Maybe this is an American thing.
It’s definitely something that I have mostly seen in fiction for younger audiences. It peaks in that Middle Grade niche that is almost YA, but also inhabits a fierce stronghold in JF. First, you have the incredibly common Main Character With Nickname. It’s almost always a shortened form of their name, even if the resultant nickname is horrible. Then, you get this interaction that, if you aren’t lucky, happens repeatedly.
Servant: Lady Andrea, I am to be your personal maid, if it please you.
Andrea: Call me Dray.
Servant: I beg your pardon.
Andrea: Don’t bother with all that “lady” stuff. Everybody calls me Dray. You can too.
Servant: Oh, but… I-I-I couldn’t!
Andrea: *proceeds to insist every single time Servant does not call her Dray*
Servant: *is assumed to have been won over when she finally says “Dray” consistently*
Am I the only person who ever read those scenes and cringed at how rude this chick is? I am a foremost advocate of people being addressed by the name they prefer. But that doesn’t mean I think it’s okay to say, “Screw politeness and social discourse as you understand it! I want you to act in a way that makes ME comfortable!”
Often, like this random example that I just now made up, they are demanding informality from a person who pretty obviously needs that formality. It would be like meeting up with a South Korean CEO and constantly ordering him to speak informally with you. English doesn’t really have much in the way of official formal/informal speech (people honestly seem to think that words longer than “accident” are formal), but still.
The thing that really puzzles me is that based on context and the main character’s personality, the author’s intention seems to be to make the reader see the MC as friendly and egalitarian. Especially since class so often comes into it. And okay, Americans live largely without rigid ideas of class as the average Fantasyland knows them, so one might say they don’t like it. Has anyone ever thought about why?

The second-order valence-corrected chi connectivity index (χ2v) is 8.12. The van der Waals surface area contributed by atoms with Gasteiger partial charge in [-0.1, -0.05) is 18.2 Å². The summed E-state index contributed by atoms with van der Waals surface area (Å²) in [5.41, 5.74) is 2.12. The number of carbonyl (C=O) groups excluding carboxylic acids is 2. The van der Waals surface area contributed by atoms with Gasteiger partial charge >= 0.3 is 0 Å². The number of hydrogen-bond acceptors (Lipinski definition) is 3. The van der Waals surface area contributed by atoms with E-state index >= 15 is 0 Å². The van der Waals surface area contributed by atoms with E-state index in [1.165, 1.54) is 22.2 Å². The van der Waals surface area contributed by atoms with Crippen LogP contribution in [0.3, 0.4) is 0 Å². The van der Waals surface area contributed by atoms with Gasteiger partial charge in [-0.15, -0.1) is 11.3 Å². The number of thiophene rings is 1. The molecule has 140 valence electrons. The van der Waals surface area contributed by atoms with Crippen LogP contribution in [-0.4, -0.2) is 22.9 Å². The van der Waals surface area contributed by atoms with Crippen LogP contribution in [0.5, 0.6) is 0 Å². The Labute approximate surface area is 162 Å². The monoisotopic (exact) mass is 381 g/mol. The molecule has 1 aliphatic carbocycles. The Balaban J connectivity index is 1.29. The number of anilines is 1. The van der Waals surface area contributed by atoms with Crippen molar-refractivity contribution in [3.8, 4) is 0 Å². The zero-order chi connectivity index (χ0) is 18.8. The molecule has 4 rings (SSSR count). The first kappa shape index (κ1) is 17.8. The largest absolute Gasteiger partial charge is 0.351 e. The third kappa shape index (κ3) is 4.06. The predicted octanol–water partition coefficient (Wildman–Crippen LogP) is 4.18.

It almost never goes beyond that, either. Usually the main character will continue to bully the servant around, especially if the servant never gets comfortable with addressing her as an equal. Maybe the servant will become a friend and ally. That’s about the furthest it ever does go. I don’t think I’ve seen this kind of thing be followed by a revolution of the serving classes. Maybe slaves, but that is a different subject as far as writers seem to see it.
Personally, I don’t see any difference between an officious titled person being verbally unkind to servants, and a person who wants to buck the class system just to be addressed in a very specific way. They aren’t being friendly, because friendly people are very considerate–they put the feelings of others first, and that’s why they’re pleasant company. And they aren’t being egalitarian, because they have given an order and expect it to be obeyed.
So what the heck, you guys?
Maybe that isn’t the intention, but it is the action, and it would be the effect if it weren’t for author mandate controlling the servant’s emotions and reactions.
Also, what if the concept of nicknames is completely foreign in this fantasy culture, and the servant thinks the girl is out of her ever-loving mind?